Again, climbing out of Bishop on Highway 395 we were pelted with steady rain and cold. The thought of trying yet again to kayak on Mono Lake became less and less appealing.  We huddled in the Quick Mart in Lee Vining, miserably contemplating having to drive the long way around to get home ….. BUT by 10 AM Michael's praying had Tioga Pass open again! We drove through a majestic  winterscape in Yosemite, oohing and aahhing. Later we saw the remains of the Rim Fire of 2013, and took a one-hour break to hike the two miles to and from the Tuolumne Grove of giant Sequoias. We thought maybe Eli was expiring from cold, but it turns out he really needed sleep, which believe it or not, you can get in the back of a jeep if you are determined. He came to as we pulled into a gas station in warm, sunny Oakdale, opening his eyes and delivering a wisecrack immediately. Eli lives!


The last bit of a trip is always sort of sad, as we re-enter the clutter and noise of an urban area. But the kids also were beginning to talk lovingly of their beds, their moms' cooking, their favorite TV shows. No one missed all that while we were thrashing it out up there in the Eastern Sierra Ice Age, but it was good, too, to be headed home with lots of gratitude on our minds.


A lot of growth happens on RSM trips. Your kids came a long way, having fun doing extremely challenging things --- more than you can imagine. They ate what they said they could not eat, hiked what they said they could not hike, got to like people they thought they could not stand, learned auto mechanics and wilderness skills and acquired a great deal of common sense. They stepped outside their familiar comfortable worlds and became bigger, more generous and more humane souls.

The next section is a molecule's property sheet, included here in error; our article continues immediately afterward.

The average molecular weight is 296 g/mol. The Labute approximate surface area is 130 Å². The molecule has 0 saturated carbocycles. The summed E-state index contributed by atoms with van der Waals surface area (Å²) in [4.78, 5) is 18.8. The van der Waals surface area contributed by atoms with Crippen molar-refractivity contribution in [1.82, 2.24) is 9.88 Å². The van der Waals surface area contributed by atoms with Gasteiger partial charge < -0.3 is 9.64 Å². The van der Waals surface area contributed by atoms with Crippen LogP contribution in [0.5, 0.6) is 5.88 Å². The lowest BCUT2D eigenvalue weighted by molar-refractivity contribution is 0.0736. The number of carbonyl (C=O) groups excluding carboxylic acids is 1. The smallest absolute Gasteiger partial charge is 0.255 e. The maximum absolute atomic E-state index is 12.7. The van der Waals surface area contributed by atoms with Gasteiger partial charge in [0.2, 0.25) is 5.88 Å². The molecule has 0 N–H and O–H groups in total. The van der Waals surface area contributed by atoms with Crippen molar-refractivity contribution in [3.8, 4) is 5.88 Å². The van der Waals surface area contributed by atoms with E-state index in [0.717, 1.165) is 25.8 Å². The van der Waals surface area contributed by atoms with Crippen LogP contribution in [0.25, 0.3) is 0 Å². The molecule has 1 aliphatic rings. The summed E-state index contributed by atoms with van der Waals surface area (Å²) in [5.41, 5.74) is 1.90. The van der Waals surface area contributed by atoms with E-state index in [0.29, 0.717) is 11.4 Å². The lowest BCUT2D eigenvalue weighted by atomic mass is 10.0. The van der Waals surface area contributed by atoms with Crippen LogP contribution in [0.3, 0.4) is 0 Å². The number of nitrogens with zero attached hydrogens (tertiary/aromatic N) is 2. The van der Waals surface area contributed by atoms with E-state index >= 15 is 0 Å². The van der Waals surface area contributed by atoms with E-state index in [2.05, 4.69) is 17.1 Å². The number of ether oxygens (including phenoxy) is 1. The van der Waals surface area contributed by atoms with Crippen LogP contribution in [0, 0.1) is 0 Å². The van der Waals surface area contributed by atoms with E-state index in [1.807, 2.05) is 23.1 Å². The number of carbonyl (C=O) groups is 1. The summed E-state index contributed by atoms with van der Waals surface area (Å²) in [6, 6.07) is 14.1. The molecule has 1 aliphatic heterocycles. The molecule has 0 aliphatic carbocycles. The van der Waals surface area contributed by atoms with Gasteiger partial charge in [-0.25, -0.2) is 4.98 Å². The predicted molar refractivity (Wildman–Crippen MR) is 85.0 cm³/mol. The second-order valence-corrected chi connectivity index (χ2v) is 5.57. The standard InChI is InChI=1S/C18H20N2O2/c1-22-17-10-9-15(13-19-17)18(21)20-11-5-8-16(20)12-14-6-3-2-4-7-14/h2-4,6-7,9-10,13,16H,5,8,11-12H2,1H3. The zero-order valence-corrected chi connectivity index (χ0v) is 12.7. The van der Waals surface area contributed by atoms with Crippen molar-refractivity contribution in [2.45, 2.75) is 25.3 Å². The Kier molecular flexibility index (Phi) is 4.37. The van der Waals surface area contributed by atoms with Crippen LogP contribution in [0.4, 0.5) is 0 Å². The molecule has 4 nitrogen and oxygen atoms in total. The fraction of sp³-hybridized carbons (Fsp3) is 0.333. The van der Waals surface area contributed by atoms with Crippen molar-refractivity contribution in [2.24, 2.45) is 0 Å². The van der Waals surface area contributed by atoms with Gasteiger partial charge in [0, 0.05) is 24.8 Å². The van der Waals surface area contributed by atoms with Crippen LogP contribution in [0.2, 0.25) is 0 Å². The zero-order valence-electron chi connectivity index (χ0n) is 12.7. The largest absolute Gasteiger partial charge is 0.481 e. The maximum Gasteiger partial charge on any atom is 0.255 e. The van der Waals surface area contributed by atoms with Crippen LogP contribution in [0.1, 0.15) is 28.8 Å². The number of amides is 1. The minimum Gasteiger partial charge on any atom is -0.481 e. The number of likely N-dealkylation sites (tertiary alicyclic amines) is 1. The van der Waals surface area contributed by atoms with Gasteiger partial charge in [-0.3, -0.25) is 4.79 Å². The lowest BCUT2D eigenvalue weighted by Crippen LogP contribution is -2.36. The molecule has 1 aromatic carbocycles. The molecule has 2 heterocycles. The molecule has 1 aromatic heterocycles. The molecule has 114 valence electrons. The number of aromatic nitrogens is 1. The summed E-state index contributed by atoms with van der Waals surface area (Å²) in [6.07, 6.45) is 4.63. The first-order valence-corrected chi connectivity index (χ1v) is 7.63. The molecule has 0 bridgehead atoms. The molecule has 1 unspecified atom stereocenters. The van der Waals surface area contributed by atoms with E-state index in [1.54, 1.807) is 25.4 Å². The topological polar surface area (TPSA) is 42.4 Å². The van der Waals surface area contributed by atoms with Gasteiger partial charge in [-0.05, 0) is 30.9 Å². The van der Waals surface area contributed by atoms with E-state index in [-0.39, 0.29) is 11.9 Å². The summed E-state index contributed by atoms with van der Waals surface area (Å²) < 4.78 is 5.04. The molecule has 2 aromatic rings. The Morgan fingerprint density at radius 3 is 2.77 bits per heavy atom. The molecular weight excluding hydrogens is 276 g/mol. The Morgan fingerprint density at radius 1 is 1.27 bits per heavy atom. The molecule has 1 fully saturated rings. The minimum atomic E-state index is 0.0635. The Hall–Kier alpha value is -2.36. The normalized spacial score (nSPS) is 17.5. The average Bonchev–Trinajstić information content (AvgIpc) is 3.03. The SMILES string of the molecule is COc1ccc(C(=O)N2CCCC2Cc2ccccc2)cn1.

Public Speaking As a Template for All Challenges, KQED Radio "Perspectives," September 2, 2015

Many adults have a phobia about public speaking, but Marilyn Englander finds that teaching it is a great way to educate kids about almost anything.

By Marilyn Englander

Listen online at


Public Speaking  

Speaking in public generates enormous fear in most people. Nearly everyone dreads getting up in front of an audience and being judged.

So, learning public speaking presents an ideal opportunity in education, a kind of boot camp for facing seemingly insurmountable hurdles. Planning and practice, humility and patience, self-forgiveness and bravado --- all are part of the lesson plan.

When I began teaching public speaking to teenagers, I thought of it as a useful skill. It quickly became a template for tackling all hard work.

By age 12, all kids can figure out new skills through trial and error. It's the stuff of growing up. Public speaking is no different, except that adults have lost that agility for learning and they charge performance with stigma.

First we build proficiency at memorizing, stage presence, eye contact. Everyone is lousy at first. The initial assignments are simple: introduce a classmate, explain how to make cookies. The group listens, commiserates, and importantly, applauds. Applause is required, as is attentive listening.

As the weeks go by, the assignments become more complex: review a new movie, argue for a fine for not recycling. The group critiques each speech. They all are giving speeches too, so everyone comprehends mercy.

Public speaking becomes "what you do," not a terror. So, students dig in and improve. Then, miraculously, the skills begin to transfer to other areas. Students begin to feel they can write, too. They will try the potter's wheel or Spanish. The model is "give it a try and see how it flies". Criticism isn't lethal.

And so, public speaking is a model for approaching every other challenge. Students learn to get in there and do it. Forget the drama. Follow the form. Work your way up to competence under the stage lights.

Adults could do this, too.